Shutter Speeds, Movement and Lenses -

If as in the above description of depth of field relative to aperture - we have selected a small aperture to maximize depth of field - we will be necessarily obliged to use much slower shutter speeds.

If the subject is stationary and does not need to be ''frozen'' by a fast shutter speed, all may be well. Except - there is now still serious potential for picture blurring due to camera shake. The way around this will usually be to support the camera somehow, a sturdy tripod being far and away the best solution.

Camera shake and low shutter speeds also become more serious as lens focal length increases - remember how shakey a target looks when viewed through a scope!! Long focal length (zoomed in) shots always present problems because you not only want enough shutter speed to compensate for camera shake when hand held but - as you increase shutter speed, so you must further open the aperture - and that will shorten your focal depth!

There might be occasions when a fast shutter speed is needed however - for instance you want to take a picture of your buddy firing his auto, and maybe hope to catch a case in the air! Now - you will have to use the fastest speed available in the hopes that it will ''freeze'' motion enough. This would tho necessitate a large aperture in order to still have a suitable exposure value - and bearing in mind what is written above re depth of field .... this just might make your focus very critical. Something to remember.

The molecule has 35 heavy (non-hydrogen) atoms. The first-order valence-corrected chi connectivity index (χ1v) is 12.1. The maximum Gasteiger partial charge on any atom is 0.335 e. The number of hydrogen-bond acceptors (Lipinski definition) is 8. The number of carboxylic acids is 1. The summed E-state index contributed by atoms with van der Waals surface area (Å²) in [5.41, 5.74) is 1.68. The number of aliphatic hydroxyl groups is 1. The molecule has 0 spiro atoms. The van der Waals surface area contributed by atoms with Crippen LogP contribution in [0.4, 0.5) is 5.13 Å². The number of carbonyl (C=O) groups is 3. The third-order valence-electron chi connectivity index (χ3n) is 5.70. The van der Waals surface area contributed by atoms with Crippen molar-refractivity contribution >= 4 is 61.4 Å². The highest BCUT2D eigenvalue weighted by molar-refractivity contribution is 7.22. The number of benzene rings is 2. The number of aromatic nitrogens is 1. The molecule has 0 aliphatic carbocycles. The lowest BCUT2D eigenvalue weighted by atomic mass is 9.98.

It will possibly be apparent by now - there is much need for compromize ...... you have to decide which aspect of your picture matters most for a given exposure - focal depth or, stopping movement and camera shake. Not always easy!

"Film Speed" -

This is only really relevant when related to films. They are usually rated by ''DIN'' number or ''ASA'' rating. For example, 100 ASA film is quite slow but good definition. 200 ASA is twice as fast but with slightly less resolution. And 400 ASA is twice as fast again ..... with resolution being further reduced.

With digital cameras however, we are not too interested in this as most functions are automated. However, some cameras do have a setting which works like an equivalent of film ASA, and gives some sort of guide to choice of flash distances and powers, as well as sometimes giving the option to make a choice based on desired results.

After plodding though the above, and if you have reached here - congratulations! I hope maybe you have learned a little more, even if somewhat fatigued!

If your camera makes provision for manual settings, including aperture and shutter priority options - you can maybe now relate what you have read, to how best those options might assist you in taking the shots you want.

For some diagramatic reinforcement of all this, go look at this page and perhaps it will further help consolidate the subject.